Home-schooled by his parents, Cullum achieved a perfect 100% in Maths, Physics, Chemistry, Biology, English Language, English Literature, History, Geography, Science & Technology, Politics, Psychology, French and Spanish.
Speaking from their semi-detached bungalow, Mr Mountforde was visibly upset at the results. “I can’t understand it, I really can’t,” he said. “Cullum took Chinese as well but he only got 98%, that’s just an ‘8’!”
Our reporter stopped to watch the boy solve a Rubiks cube in each hand behind his back in nine seconds before asking his parents how they had managed to develop and support such a prodigy.
“I didn’t do no good at school, no,” said Mr Mountforde, a guttering efficiency operative. “But with Google, it’s like, everything we needs for ‘im was there!”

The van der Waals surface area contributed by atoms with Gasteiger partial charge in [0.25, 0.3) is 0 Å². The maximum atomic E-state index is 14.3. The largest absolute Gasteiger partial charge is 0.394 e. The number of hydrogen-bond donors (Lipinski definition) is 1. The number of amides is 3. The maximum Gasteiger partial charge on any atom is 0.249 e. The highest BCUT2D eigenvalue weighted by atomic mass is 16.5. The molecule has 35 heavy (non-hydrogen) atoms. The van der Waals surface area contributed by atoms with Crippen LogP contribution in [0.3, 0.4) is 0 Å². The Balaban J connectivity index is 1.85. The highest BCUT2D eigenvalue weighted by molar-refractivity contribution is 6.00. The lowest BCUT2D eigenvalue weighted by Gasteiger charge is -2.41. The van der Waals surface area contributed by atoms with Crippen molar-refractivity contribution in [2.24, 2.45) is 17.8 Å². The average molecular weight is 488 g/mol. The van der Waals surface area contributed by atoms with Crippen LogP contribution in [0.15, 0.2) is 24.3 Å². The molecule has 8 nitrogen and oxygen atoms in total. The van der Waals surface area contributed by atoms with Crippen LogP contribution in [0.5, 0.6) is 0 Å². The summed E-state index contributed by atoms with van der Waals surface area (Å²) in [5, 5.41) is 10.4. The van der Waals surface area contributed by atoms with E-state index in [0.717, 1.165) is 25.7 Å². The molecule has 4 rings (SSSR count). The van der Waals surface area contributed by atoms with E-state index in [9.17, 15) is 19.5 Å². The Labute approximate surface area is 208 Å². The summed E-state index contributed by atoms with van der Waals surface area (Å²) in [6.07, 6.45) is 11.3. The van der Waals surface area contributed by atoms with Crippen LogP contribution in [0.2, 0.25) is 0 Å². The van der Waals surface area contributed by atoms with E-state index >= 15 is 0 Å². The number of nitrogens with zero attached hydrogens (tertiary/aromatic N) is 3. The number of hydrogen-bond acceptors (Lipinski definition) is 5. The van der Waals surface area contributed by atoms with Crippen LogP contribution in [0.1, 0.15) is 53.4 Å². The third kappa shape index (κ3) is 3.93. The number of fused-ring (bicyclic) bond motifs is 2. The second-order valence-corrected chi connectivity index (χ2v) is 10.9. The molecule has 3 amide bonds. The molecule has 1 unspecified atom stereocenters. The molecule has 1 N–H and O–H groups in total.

His wife gave up her job at Sainsbury’s to teach Cullum full time and she explained their regime. “Well, I do 7am to 5pm with him, then he has his tea and when Gary gets in he does 6pm to 3am.”
Asked whether she felt they might be putting too much pressure on the boy, she said: “Oh no, I don’t think so. He usually wakes me before dawn because he wants to start early.”
But the disappointment over the Chinese exam result hanging over the little house was palpable. “What the hell was he thinking of?” his father shouted. “How many bloody times have I told him that if you want to indicate that something didn’t happen in the past, you must negate the verb using 没 (méi) or 没有 (méi yǒu). I mean bloody hell, it’s not as though he’s four!”